Facebook Inc. and Google Engulfed in Legal Battles for Use of Facial Recognition
Ever wonder how Facebook is immediately able to identify your face and the faces of others when uploading a photo? Maybe you've noticed, maybe you haven't. But facial recognition is real, and Facebook Inc. and Google use it to their advantage by amassing biometric data and profiting from selling users' viewing histories to advertisers.
So what is biometric data? To put it simply, Wikipedia explains it as "the distinctive, measurable characteristics used to label and describe individuals. Biometric identifiers are often categorized as physiological versus behaviors characteristics. Physiological characteristics are related to the shape of the body. Examples include, but are not limited to fingerprints, palm veins, face recognition, DNA, palm print, hand geometry, iris recognition, retina and odor/scent. Behavioral characteristics are related to the pattern of behavior of a person, including but not limited to typing rhythm, gait, and voice."
Here's how it works according to Joel Rosenblatt of Insurance Journal:
"Facebook encourages users to 'tag' people in photographs they upload in their personal posts and the social network stores the collected information. The company uses a program it calls DeepFace to match other photos of a person. Alphabet Inc.'s cloud-based Google Photos service uses similar technology."
Just how accurate is Facebook's facial recognition technology, you wonder? Well, DeepFace's research shows that the technology recognizes faces with an accuracy rate of 97.35 percent in comparison to a 97.5 percent accuracy rate for humans (including mothers). Facebook recognizes your face almost as easily as your mother. Let that sink in.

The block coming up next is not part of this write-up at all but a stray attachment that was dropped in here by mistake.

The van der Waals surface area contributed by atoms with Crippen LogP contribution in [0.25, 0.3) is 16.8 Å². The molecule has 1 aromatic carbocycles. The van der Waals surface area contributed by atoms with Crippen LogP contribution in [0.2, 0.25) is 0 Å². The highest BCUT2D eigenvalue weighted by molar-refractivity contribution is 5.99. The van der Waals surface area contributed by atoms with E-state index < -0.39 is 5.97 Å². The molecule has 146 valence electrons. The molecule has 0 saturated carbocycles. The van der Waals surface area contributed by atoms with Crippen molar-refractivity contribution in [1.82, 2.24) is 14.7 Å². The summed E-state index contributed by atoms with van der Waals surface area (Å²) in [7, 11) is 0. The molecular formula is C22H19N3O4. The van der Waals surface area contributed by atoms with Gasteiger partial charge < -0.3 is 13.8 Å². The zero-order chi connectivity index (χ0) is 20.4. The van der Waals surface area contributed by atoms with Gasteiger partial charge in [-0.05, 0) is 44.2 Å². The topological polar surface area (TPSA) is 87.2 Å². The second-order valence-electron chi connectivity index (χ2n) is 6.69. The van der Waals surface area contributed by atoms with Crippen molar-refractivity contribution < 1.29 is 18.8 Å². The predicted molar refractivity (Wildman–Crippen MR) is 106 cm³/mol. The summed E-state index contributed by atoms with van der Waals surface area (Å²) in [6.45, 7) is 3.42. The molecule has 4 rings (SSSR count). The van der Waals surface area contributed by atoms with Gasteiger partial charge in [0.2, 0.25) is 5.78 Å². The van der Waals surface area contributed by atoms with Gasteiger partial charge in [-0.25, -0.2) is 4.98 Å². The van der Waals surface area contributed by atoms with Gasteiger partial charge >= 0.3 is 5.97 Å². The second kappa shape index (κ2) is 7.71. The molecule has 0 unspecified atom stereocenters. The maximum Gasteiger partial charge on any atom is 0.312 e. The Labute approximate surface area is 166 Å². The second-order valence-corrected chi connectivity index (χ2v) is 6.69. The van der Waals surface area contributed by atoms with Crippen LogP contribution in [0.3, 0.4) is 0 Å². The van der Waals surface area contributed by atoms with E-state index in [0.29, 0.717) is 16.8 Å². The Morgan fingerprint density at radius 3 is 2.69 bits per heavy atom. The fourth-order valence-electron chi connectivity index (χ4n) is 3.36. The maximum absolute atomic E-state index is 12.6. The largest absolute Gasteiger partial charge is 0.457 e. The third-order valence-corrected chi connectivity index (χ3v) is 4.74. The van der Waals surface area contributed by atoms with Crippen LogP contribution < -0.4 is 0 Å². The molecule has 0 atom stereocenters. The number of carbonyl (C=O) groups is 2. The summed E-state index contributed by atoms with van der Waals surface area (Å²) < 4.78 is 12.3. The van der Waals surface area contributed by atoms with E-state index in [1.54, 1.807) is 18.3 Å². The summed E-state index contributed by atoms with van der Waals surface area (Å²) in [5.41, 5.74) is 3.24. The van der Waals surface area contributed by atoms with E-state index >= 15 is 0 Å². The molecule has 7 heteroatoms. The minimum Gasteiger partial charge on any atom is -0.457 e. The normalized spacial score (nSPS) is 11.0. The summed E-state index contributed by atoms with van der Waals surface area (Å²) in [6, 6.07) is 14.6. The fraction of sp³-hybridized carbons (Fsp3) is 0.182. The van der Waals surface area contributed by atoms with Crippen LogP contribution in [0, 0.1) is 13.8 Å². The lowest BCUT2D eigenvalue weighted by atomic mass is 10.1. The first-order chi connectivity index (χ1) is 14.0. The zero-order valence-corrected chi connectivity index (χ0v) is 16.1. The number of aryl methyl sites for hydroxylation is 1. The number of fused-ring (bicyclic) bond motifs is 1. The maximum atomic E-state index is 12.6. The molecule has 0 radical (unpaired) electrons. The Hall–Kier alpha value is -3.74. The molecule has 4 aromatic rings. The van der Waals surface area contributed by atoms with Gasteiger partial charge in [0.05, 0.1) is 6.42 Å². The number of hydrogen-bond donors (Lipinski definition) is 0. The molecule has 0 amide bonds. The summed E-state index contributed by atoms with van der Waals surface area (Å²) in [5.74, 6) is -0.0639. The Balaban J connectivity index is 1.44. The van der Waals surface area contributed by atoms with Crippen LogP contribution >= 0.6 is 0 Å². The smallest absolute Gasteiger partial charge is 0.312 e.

The article further notes that "Biometric identifiers are a key way to link together information about people," said Marc Rotenberg, President of the Electronic Privacy Information Center. Facebook has "cleverly got its users to improve the accuracy of its own database." The data can be sold, without consent, to retailers or turned over to law enforcement.
And again, we are faced (no pun intended) with a privacy issue. Privacy advocates recognize the pattern and wish to block Facebook and Google from using the technology to collect biometric data for profit, even citing that the collection of personal data leaves us vulnerable to hackers, thieves, identity theft, etc.
However, Rosenblatt notes that, "The companies insist that gathering data on what you look like isn't against the law, even without your permission."
As of this year, the U.S. Supreme Court ruled on a "concrete injury" standard for privacy suits. And it is no coincidence that the world's largest social network and the world's largest search engine are front and center to get served. What remains to be seen is whether or not judges will side with Facebook and Google, as Facebook representatives argue that, "the users haven't suffered a concrete injury such as physical harm, loss of money or property; or even a denial of their right to free speech or religion," and so the lawsuit should be thrown out.
The outcome of these cases will likely set the standard for privacy cases moving forward.